By contrast, individuals with low TemQ are hapless creatures of random impulses and miscues. They are often seen as a very busy but produce little of value as they bounce from one fascinating, shiny object to another.

 

STEP 2 – HIGHLIGHT ERRORS IN TASK EXECUTION

 

As a professional climbs the corporate ladder and adds more to-dos, their productivity is challenged in new ways. Each increase brings them closer to a recurrence of old symptoms they thought they had overcome, such as forgetting important commitments, seeing tasks too long or missing due dates.

The person with low TemQ won’t even notice these mild issues until they turn into crises. However, their counterparts remain eternally vigilant and see these early signs of trouble.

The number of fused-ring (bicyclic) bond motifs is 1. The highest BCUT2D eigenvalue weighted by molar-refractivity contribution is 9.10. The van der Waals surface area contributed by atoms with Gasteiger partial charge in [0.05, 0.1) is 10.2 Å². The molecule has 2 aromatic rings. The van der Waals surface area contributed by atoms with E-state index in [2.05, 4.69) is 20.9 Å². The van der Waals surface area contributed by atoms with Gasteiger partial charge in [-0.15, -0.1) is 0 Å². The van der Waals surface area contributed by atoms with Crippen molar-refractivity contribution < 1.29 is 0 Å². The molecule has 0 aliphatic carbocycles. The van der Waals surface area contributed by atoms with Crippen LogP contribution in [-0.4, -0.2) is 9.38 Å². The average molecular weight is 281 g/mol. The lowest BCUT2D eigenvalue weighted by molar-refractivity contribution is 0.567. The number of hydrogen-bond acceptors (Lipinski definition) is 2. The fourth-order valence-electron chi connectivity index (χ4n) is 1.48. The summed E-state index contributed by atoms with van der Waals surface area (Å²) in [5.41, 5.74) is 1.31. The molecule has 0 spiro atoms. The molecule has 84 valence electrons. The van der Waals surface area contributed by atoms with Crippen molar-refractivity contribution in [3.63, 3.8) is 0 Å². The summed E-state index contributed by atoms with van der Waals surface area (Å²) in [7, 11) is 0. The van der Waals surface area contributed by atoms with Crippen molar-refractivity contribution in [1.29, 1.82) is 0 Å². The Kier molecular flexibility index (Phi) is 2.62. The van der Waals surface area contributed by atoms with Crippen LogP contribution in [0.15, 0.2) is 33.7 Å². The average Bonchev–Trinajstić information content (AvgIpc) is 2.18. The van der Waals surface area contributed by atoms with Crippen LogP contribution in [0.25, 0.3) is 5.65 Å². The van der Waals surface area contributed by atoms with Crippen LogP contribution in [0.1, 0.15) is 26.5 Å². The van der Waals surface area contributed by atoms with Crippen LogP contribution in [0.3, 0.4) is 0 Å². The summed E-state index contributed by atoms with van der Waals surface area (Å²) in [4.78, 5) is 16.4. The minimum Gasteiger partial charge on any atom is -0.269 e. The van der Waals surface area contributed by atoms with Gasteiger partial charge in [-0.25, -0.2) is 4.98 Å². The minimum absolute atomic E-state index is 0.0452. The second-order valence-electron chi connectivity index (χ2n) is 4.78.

STEP 3 – DEVELOP

 

 

META-SKILLS

 

High TemQ individuals don’t panic when such unwanted symptoms pop up. Instead, they realise that they need an upgrade and go about diagnosing their habits, practices and apps in a systematic way. In other words, they demonstrate the meta-skills needed to build added capacity – the only approach which keeps up with a continuously increasing workload.

Unfortunately, low TemQ professionals get stuck and never improve, slipping into a mindset that partly explains our stagnant productivity. After all, if we aren’t actively expanding our individual TemQ, why should our companies thrive and our economy grow?

Ecuadoreans had a similar challenge, estimating that lateness costs them 4.3 per cent of GDP. In response, they launched a national tardiness campaign.

The good news is that, unlike our IQ, we can all easily begin to improve our TemQ with practical improvements. There’s no reason for us to continue joking about a matter which has sharp life-or-death consequences.